The most notable special effect is the similarity between eras.
Director Baz Luhrmann’s version of “The Great Gatsby” jettisons jazz for hip-hop, puts F. Scott Fitzgerald’s text in 3-D and has a modern multimedia-marketing campaign that might make even the jaundiced Jay Gatsby blush.
But the most notable special effect isn’t from Luhrmann, but from us. Eighty-eight years after “Gatsby” debuted as a novel, today’s America makes some of the themes seem as current as ever.
To be sure, these aren’t the Roaring Twenties. Today’s gentry consumes, but not as conspicuously. Youthful irrational exuberance might mean an Andy Warhol-themed Bugaboo baby stroller instead of Gatsby’s yellow Rolls-Royce. Weekend wear in the Hamptons (or, for Gatsby, “West Egg”) means bicycle-shorts spandex, not spats. And parties are more muted than the riotous, ribald versions in the film (maybe because they serve Bombay Sapphire — not bathtub gin).
But what seems so similar is the inverse equation between equities and inequality.
In fact, the day after “Gatsby’s” advance screening, stocks advanced, screaming past a 15,000 close on the Dow. And the housing bubble is rebuilding. Home sales just had their best quarter since 2008. The Wall Street Journal, newspaper to today’s Jay Gatsbys, has noticed. Its weekly homes section? “Mansions” (Gatsby wasn’t subtle, either). Last week’s “green homes” focus wasn’t the obsession Gatsby had with the green light at the end of Daisy Buchanan’s dock, but the separation from more modest homes, and lives, is essentially the same.
Yet concurrent with the bull market, bearish prospects for younger Americans — so celebrated in “Gatsby” — paint a much bleaker picture than the screen’s 3-D decadence.
The United States superseded Europe in the percentage of young adults without jobs, according to 2011 Organization for Economic Cooperation and Development data analyzed by the New York Times. Nearly 27 percent of 25- to 34-year-olds are not employed — a larger percentage than countries usually associated with youth “on the dole.” This depressing decline accelerated during the Great Recession. As recently as 2000, the commensurate figure was 18.5 percent.
Of course, this isn’t the only misery metric, as evidenced by relatively recent Pew Research Center studies like “A Rise in Wealth for the Wealthy; Declines for the Lower 93 percent,” which reports on the unequal “recovery.” Or “The Lost Decade of the Middle Class: Fewer, Poorer, Gloomier,” which says that 85 percent of those who describe themselves as middle-class say it is harder to maintain their standard of living since a decade ago. And echoing a famous Fitzgerald line, “Yes, the Rich Are Different” calculates that 65 percent of Americans say the income gap has grown over the last decade.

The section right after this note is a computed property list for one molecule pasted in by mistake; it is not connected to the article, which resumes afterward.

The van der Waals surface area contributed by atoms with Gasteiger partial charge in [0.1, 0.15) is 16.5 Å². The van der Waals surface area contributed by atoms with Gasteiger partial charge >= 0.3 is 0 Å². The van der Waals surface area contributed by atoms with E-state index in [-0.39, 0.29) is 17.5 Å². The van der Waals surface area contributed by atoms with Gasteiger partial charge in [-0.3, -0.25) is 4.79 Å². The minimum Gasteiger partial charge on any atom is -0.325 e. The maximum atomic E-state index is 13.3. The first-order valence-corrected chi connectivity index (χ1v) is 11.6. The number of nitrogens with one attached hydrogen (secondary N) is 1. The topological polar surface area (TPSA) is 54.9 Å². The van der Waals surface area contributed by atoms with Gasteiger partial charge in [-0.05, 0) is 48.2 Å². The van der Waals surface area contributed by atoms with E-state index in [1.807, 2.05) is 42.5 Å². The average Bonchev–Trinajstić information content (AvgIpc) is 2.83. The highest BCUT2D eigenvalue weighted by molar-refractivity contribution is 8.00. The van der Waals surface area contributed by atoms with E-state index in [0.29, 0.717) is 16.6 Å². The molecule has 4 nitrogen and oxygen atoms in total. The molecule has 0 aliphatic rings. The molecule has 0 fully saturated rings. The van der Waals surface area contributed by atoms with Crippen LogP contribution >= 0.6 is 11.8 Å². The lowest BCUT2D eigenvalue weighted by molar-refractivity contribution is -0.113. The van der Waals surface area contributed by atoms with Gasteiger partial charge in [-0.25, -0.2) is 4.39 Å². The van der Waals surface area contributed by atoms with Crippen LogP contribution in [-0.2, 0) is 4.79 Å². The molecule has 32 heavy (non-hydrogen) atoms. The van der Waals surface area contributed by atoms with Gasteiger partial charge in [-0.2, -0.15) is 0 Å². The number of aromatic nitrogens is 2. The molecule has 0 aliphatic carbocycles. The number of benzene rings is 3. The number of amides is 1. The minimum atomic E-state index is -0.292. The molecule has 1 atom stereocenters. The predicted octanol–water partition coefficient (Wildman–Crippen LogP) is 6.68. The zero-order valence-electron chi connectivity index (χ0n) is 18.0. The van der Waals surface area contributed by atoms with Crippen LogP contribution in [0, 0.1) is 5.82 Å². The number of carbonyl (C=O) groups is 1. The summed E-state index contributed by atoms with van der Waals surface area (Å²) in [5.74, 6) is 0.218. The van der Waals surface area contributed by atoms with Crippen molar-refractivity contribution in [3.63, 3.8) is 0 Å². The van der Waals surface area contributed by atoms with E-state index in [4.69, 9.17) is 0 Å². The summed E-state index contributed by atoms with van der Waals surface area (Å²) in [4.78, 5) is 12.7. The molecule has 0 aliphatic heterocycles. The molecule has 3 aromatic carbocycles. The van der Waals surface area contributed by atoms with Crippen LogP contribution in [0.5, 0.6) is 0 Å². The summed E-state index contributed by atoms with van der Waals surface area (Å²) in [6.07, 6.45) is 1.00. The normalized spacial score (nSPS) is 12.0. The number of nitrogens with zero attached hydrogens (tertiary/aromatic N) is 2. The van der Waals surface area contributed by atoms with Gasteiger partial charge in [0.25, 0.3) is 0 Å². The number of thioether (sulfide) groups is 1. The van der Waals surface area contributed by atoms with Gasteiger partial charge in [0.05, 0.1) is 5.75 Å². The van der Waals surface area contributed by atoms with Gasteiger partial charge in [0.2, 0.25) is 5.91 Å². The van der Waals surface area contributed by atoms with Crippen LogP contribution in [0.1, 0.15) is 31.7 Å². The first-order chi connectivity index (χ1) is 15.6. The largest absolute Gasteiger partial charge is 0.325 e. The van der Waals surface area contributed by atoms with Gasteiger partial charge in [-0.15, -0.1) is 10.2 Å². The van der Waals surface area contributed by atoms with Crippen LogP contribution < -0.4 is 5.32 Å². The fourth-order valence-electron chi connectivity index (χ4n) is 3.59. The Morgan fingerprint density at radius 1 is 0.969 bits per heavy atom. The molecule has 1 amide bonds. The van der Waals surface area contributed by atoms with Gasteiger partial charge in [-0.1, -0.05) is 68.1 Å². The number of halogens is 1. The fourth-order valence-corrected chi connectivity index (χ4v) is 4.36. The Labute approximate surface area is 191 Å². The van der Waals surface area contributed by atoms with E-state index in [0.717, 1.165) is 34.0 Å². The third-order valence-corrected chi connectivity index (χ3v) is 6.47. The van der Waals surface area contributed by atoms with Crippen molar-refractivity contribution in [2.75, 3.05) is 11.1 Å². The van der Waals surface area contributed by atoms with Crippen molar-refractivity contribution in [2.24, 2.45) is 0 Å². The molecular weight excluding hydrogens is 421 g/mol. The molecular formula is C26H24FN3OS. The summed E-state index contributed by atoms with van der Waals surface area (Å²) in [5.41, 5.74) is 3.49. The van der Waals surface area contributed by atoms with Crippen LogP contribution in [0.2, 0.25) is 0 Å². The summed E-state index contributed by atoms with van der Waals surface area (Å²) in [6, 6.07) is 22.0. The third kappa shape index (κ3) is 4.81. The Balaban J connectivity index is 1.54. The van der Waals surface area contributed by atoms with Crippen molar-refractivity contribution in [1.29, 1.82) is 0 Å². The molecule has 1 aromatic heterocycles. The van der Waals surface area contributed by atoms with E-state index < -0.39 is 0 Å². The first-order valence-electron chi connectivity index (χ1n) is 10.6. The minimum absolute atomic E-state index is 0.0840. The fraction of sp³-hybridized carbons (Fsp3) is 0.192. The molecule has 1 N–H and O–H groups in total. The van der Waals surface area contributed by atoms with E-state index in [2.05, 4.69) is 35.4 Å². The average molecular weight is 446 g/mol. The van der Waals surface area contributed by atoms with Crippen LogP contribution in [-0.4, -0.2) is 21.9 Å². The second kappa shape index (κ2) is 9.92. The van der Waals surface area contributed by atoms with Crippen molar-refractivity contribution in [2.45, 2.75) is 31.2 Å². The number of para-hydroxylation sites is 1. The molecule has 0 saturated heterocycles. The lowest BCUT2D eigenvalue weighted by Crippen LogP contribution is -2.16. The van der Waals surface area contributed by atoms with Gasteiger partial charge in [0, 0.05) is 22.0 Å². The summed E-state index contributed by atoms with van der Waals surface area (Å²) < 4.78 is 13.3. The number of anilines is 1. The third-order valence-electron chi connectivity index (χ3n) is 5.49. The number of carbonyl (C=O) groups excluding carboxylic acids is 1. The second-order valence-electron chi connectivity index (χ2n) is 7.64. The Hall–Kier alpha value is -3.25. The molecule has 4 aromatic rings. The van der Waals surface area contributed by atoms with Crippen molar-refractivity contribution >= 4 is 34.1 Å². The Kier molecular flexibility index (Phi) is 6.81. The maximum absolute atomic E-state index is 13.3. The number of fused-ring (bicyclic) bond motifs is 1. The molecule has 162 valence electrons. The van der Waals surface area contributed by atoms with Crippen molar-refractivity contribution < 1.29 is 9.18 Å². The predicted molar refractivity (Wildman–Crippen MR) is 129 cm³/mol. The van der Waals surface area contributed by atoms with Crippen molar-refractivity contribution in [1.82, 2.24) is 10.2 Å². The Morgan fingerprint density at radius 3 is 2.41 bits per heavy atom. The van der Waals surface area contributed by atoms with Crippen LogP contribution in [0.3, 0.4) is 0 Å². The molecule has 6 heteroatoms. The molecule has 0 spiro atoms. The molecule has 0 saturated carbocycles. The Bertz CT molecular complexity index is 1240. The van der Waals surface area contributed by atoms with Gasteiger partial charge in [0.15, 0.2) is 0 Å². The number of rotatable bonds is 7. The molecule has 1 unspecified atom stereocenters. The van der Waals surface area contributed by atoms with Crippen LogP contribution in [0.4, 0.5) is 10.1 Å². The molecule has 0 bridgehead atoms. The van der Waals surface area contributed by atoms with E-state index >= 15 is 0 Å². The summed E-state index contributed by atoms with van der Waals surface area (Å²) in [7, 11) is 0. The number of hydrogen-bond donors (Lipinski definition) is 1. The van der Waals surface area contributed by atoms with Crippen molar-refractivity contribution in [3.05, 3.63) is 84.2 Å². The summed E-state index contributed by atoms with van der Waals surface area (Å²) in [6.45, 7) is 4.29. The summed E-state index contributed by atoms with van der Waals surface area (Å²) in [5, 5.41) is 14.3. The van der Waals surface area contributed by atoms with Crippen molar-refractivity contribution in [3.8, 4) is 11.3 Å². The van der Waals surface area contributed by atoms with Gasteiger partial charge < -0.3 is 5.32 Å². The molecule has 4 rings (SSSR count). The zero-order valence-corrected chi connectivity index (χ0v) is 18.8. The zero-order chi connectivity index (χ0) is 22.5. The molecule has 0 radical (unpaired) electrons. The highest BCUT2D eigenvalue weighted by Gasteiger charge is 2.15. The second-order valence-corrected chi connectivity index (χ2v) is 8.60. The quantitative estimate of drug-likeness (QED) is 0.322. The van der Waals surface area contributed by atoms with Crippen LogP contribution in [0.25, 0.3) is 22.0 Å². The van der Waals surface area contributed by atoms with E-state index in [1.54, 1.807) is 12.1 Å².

The gap may soon be a gulf for retirees. Ronald P. O’Hanley, president of asset management and corporate services at Fidelity Investments, made news when he warned of a “looming catastrophe.” Said O’Hanley: “I’m not sure what would be worse — millions of elderly unable to house and feed themselves … or the intergenerational strife that surely would erupt if young people are forced to lower their standard of living to pay for our failure to act in a timely manner to avert this crisis.”
Strife from income inequality is already present, according to a 2012 Pew poll, which said that “nearly two-thirds of the public believes there are ‘very strong’ or ‘strong’ conflicts between the rich and poor — an increase of 19 percentage points since 2009.”
These perceived conflicts, and the stark statistics about income inequality, haven’t resulted in political consensus. In fact, U.K.-style austerity, not safety-net spending, seems to be the centripetal force of Washington’s debate.
And, culturally, we seem to celebrate the invented Jay Gatsbys much more than James Gatz, the poor North Dakotan he really was. On TV, it’s Donald Trump and the Kardashians with reality shows, not nurses or teachers or civil servants. True, some working-class characters have come to symbolize society, but often because of danger (“Deadliest Catch”) or dysfunction (“Here Comes Honey Boo Boo”) or deviancy (“Breaking Bad”).
The new “Gatsby” film reflects this, too. Sure, there’s the core moral about financial (and all-too-human) hubris, destroying livelihoods and lives. But what’s marketed aren’t the “careless people” who “smashed up things and creatures and then retreated back into their money or their vast carelessness, or whatever it was that kept them together and let other people clean up the mess they had made.”
Instead, the enduring image is the excitement of excess and of wealth, not values. Or, as Fitzgerald more gracefully concludes: “Gatsby believed in the green light, the orgiastic future that year by year recedes before us. It eluded us then, but that’s no matter — tomorrow we will run faster, stretch out our arms farther … And then one fine morning — so we beat on, boats against the current, borne back ceaselessly to the past.”
John Rash is a Star Tribune editorial writer and columnist. The Rash Report can be heard at 7:50 a.m. weekdays on WCCO Radio, 830-AM. On Twitter @ rashreport.
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